Hove to in the gales of Biscay
John Kretschmer needed his full kit of storm sailing tactics to get through a fraught passage across the famously nasty bay
In addition to downloading GRIB files, licking my index finger and holding it into the wind, and peering knowingly at the swirling clouds, I was also in communication with my brother-in-law, Trevor Richards, who runs Star Weather
Routing. The forecast, which looked most unpleasant but manageable when we left Brest, now called for winds steady at 40 knots, gusting to 50, right on the nose, of course. “It’s going to get ugly,” Trevor texted via the Iridium sat phone, adding, “you might consider heaving to.” When I replied that was our plan, he responded reassuringly, “better you than me.”
We needed to make our way farther offshore because once hove to we would drift back toward the continental shelf. We partially furled the staysail, gritted our teeth and forereached into the rapidly building wind. Fifty miles off the shelf we brought the boat into the wind, backing the staysail and lashed the wheel to leeward. We rode about 60 degrees off the wind and the natural slick to windward caused by the boat’s hove to motion prevented any waves from washing on deck. While long keels and skeg rudders are out of fashion these days, the ability to heave to, to “turn off” the wind and take a break is a seamanship option not available to those in more modern hull shapes.
Eight hours later the wind backed to the south and we seized the opportunity to claw our way southwest. We went back to forereaching on port tack and made slow but steady progress. Andrew’s log entry summed up the conditions: “Gusts to 44 knots, triple-reefed main, tiny staysail, splashy.” We stuck to our watch system of three hours on and six off throughout the passage. Roger and PJ were a team, Andrew and Nickie another, and I had a solo watch. The hard dodger and full enclosure made standing watch dramatically less trying than if we were fully exposed to the elements. I had a nervous moment on my watch when I heard what clearly sounded like whales breathing off the stern. I started the engine and motored hard astern, creating a horrible motion but one that supposedly keeps orcas away from the rudder. After a few minutes I throttled back to neutral and shut down the engine. I scanned the dark horizon but couldn’t see anything but breaking waves. Hoping for the best, we carried on.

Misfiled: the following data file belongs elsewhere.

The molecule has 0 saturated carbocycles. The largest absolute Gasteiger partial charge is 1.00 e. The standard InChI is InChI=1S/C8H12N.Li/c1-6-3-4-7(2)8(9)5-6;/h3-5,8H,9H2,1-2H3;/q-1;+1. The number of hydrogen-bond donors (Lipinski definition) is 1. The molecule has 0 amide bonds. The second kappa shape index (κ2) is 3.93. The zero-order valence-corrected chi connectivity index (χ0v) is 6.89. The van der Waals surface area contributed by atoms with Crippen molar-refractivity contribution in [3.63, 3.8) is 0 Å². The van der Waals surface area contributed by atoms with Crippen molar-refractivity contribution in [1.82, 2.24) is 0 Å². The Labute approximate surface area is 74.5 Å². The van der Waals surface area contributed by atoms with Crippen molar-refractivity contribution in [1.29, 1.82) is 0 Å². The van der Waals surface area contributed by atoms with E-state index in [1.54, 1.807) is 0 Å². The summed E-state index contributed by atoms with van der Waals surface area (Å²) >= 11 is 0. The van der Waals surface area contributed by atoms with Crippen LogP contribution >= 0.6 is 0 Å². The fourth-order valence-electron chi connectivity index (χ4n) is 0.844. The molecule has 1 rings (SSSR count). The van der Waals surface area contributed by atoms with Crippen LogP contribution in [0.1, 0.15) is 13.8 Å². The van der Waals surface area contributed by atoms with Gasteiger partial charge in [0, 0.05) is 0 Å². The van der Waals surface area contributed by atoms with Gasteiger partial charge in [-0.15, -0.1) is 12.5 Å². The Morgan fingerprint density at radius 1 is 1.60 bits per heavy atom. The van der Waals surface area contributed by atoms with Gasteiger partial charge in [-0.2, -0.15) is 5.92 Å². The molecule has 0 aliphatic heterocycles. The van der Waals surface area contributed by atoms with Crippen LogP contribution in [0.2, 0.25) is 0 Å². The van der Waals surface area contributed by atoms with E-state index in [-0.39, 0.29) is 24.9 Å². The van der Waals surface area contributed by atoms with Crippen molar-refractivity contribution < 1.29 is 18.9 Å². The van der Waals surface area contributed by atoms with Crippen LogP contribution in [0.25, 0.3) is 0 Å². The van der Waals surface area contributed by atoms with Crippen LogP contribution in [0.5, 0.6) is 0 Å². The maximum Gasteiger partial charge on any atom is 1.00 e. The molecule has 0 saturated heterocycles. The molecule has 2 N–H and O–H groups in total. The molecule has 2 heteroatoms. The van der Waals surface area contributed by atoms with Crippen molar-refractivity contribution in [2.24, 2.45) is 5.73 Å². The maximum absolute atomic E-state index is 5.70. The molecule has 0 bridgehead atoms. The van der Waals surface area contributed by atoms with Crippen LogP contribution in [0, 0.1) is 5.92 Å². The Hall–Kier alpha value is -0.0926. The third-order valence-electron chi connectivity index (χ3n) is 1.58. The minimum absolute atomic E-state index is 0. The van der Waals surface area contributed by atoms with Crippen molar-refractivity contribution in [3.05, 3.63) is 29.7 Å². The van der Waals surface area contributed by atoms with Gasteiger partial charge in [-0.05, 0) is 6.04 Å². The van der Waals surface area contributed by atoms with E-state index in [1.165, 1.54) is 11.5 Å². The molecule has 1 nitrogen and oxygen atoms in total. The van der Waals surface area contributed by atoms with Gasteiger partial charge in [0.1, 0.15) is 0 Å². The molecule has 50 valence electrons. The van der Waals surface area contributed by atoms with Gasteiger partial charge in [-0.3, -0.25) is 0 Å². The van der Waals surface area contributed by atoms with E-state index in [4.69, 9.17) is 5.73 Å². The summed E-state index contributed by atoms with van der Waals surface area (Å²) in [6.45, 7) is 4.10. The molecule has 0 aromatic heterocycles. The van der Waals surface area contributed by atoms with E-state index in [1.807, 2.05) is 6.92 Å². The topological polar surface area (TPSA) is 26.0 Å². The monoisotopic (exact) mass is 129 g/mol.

The wind dropped to 30 knots on the third day out of Brest but continued to blow from the southwest. It was becoming clear that we were not going to make Cadiz, or even Lisbon, in time for pre-arranged flights, and we began to consider an alternate landfall. We had another scare that morning when the autopilot quit. Pulling gear out of the lazarette to inspect the drive unit, I was shocked to see that the steering cables were loose. A close inspection also revealed that the autopilot linear drive had sheered the bolt connecting it to the quadrant. I spent a few hours squeezed into the lazarette, not a pleasant spot in lumpy seas, and eventually put the steering system and autopilot back together. We wondered if we may have had an orca encounter after all before concluding that it was more likely just the result of crashing off a nasty wave.
Reluctantly, we decided to make for A’Coruna, a deep, natural harbor on the dramatic northwest coast of Spain. We beat through the night and at first light on November 30, we were 60 miles north of A’Coruna. We were ready for a break and eased out more sail. Roger, the most experienced sailor among the crew, conned Quetzal to windward for hours. The wind dropped to 20 knots as we closed the coast and, naturally, headed us. We fired up the engine, and without a trace of guilt motorsailed the last 40 miles. We pulled into a slip at A’Coruna Marina four days out of Brest, eight days and 700 miles out Lymington. That night, in a dry, warm café, we toasted the gales of Biscay.